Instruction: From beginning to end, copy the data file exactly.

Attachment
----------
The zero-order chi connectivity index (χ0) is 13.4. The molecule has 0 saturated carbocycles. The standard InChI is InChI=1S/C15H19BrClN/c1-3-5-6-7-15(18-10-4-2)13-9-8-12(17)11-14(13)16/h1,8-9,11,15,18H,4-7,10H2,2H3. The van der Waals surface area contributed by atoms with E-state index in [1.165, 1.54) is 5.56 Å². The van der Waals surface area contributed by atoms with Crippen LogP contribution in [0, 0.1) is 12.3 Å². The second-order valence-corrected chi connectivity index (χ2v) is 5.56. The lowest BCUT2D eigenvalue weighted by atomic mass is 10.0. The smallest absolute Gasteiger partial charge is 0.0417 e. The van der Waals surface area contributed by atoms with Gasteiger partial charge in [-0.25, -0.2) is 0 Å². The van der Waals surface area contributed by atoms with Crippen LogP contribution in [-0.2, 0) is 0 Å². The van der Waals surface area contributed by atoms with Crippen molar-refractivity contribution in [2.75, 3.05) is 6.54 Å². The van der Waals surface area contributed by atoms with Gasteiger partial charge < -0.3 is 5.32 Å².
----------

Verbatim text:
The zero-order chi connectivity index (χ0) is 13.4. The molecule has 0 saturated carbocycles. The standard InChI is InChI=1S/C15H19BrClN/c1-3-5-6-7-15(18-10-4-2)13-9-8-12(17)11-14(13)16/h1,8-9,11,15,18H,4-7,10H2,2H3. The van der Waals surface area contributed by atoms with E-state index in [1.165, 1.54) is 5.56 Å². The van der Waals surface area contributed by atoms with Crippen LogP contribution in [0, 0.1) is 12.3 Å². The second-order valence-corrected chi connectivity index (χ2v) is 5.56. The lowest BCUT2D eigenvalue weighted by atomic mass is 10.0. The smallest absolute Gasteiger partial charge is 0.0417 e. The van der Waals surface area contributed by atoms with Gasteiger partial charge in [-0.25, -0.2) is 0 Å². The van der Waals surface area contributed by atoms with Crippen LogP contribution in [-0.2, 0) is 0 Å². The van der Waals surface area contributed by atoms with Crippen molar-refractivity contribution in [2.75, 3.05) is 6.54 Å². The van der Waals surface area contributed by atoms with Gasteiger partial charge < -0.3 is 5.32 Å².